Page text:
While Hamlin Grange was honoured to be the Media Award recipient at last Saturday’s Diversity Expo Transformation Awards celebration, he clearly made it known that his wife, Cynthia Reyes, is just as much deserving of the accolade.
A former Canadian Broadcasting Corporation (CBC) executive producer of television training and development, Reyes co-led a Canadian team of trainers and consultants working in South Africa and Canada to assist the South African Broadcasting Corporation to become a public broadcaster in the post-apartheid period.
Reyes recently released a profoundly emotional book about her early life in rural Jamaica, her migration to urban North America and her trips back home, told through vivid descriptions of the unique homes she has lived in, ranging from a tiny pink house in Jamaica and a mountainside cabin near Vancouver to the historic Victorian farmhouse in which she and her husband now live.
“When I tell people that Cynthia is the best part of me, I say that with sincerity and I truly mean it,” Grange said at the awards ceremony. “A lot of people forget or don’t know that she was the head of CBC’s television journalism training. She still has a tremendous amount of influence and friends in the media. My success is her success. She and other people like her have done outstanding things while working behind the scenes and in some instances have put their own careers in jeopardy by doing this work. What they have done needs to be acknowledged and people need to know who they are and what they have done.”
Established four years ago, the Transformation Awards celebrate leadership, excellence, harmony, innovation and the advancement of ethnic diversity.
“For me, this award signifies that the work me, Cynthia and others who have been at the forefront of trying to make the media more reflective is acknowledged and appreciated because often times you do this kind of work not because you want to get an award or anything like that but because it’s a passion you feel,” said Grange, a former Canadian junior 400-metre hurdles record holder who attended the University of Colorado on an athletic scholarship and was a reporter with Denver’s Rocky Mountain News before returning to Canada.
“I often say diversity is who I am. When I started out in mainstream media, the reality for me was that it was not reflecting the changing demographics of Canada. That was very obvious to me in the mid-1970s when dramatic changes were taking place in the country and you weren’t seeing it reflected in terms of the stories been told and written about and the people who were telling those stories. I really believe there are opportunities, creativity and innovation that are inherent in diversity and if you are not taking advantage of that as an industry, we are leaving too many things on the table.”
A former Toronto Police Services Board member and CBC news anchor and program host, Grange is pleased with the increased visible minority representation in mainstream media in the last decade.
“There was a time when we used to joke that African-Canadians who worked in the media could sit around a table,” said Grange, who conceived the Harry Jerome Awards name and the idea for the scholarship program and Black Business & Professional Association logo. “We actually did that when we sat at a table at the Underground Railroad restaurant to create the Canadian Association of Black Journalists (CABJ) as a network organization to help African-Canadian journalists and by extension visible minority journalists to work together and support each other. Much has changed, but that’s not enough. It’s not good enough to say we have more brown or dark faces on TV. My big thing is who is behind the camera and the microphone and who are those people making major decisions. We are still not there yet.”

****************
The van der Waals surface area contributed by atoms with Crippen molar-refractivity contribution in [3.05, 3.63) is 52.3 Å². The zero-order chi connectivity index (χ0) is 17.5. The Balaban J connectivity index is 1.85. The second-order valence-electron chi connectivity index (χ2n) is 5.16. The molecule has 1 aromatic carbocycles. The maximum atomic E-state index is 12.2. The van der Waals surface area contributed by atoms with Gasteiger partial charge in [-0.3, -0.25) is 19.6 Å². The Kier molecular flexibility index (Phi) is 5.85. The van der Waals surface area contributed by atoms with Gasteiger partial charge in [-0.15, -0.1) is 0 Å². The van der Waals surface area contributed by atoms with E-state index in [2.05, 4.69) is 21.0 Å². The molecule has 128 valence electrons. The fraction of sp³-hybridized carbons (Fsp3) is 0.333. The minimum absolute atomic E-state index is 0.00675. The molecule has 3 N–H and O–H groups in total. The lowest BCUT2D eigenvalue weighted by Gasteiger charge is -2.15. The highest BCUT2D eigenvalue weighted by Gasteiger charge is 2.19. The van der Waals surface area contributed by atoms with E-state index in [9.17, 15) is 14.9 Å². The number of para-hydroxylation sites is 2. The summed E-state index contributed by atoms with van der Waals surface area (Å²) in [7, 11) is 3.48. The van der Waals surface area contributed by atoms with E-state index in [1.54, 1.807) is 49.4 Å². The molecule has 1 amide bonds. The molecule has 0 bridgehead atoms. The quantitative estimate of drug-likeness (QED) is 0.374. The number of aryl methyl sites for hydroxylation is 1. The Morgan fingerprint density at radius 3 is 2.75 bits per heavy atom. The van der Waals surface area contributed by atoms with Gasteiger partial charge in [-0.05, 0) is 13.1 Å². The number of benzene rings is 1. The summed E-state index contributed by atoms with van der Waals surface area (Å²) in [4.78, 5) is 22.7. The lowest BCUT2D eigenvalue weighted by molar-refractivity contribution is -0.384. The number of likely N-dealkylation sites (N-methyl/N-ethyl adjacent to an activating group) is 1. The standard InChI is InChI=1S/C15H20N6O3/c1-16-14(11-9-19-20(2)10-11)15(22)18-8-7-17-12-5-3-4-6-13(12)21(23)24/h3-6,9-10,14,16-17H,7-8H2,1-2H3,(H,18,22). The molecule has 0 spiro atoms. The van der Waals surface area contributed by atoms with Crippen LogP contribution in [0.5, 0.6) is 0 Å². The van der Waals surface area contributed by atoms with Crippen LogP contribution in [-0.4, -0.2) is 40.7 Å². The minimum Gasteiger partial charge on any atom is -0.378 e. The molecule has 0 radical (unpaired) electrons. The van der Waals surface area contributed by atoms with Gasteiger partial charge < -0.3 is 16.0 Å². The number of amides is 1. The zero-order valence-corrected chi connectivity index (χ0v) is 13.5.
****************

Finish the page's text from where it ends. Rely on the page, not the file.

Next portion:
In 2001, Grange and Reyes co-founded Innoversity, which works to create opportunities for cultural minority, Aboriginal and disabled Canadians to actively engage with and be reflected within key societal sectors and institutions.
The non-profit organization, which has played a critical role in building a bridge and opening doors of media organizations to the stories and talents of minority communities, hosts an annual summit. This year’s event takes place on October 28 and 29 at the Toronto Reference Library.
“This summit has been able to change the conversation that media had about diversity and that was deliberate on our part,” said Grange, a former Contrast, Global Television and Toronto Star reporter. “We didn’t want to have a diversity conference. We wanted to have an innoversity conference to change the language because diversity has a lot of baggage strapped to it. When we started to talk about innoversity, we were talking about innovation, creativity and diversity. I think people got it and I think Innoversity has evolved.”
Ontario’s Fairness Commissioner, Jean Augustine and anesthesiologist and ordained minister, Rev. Adebusola Onayemi, were the recipients of Harmony and Excellence Awards, respectively.
“Each of us has a talent and when we pursue it and use it to our utmost, people recognize that,” said Onayemi, who migrated from Nigeria in 1980 and is the chairman of the Yoruba Community Association of the Greater Toronto Area board of directors and Afroglobal Television.
Other award winners were outgoing Mississauga Mayor Hazel McCallion, Peel Regional police chief, Jennifer Evans; Canadian Council for Aboriginal Business president, Jean Paul Gladu; Toronto Financial Services Alliance president, Janet Ecker; Skyline Group of Companies chairman and chief executive officer, Surjit Babra; retired senator, Vivienne Poy; Lyrical Knockout Entertainment president, Raoul Juneja; Trios College chief executive officer, Frank Gerencser and Access Employment manager, Katherine Roos.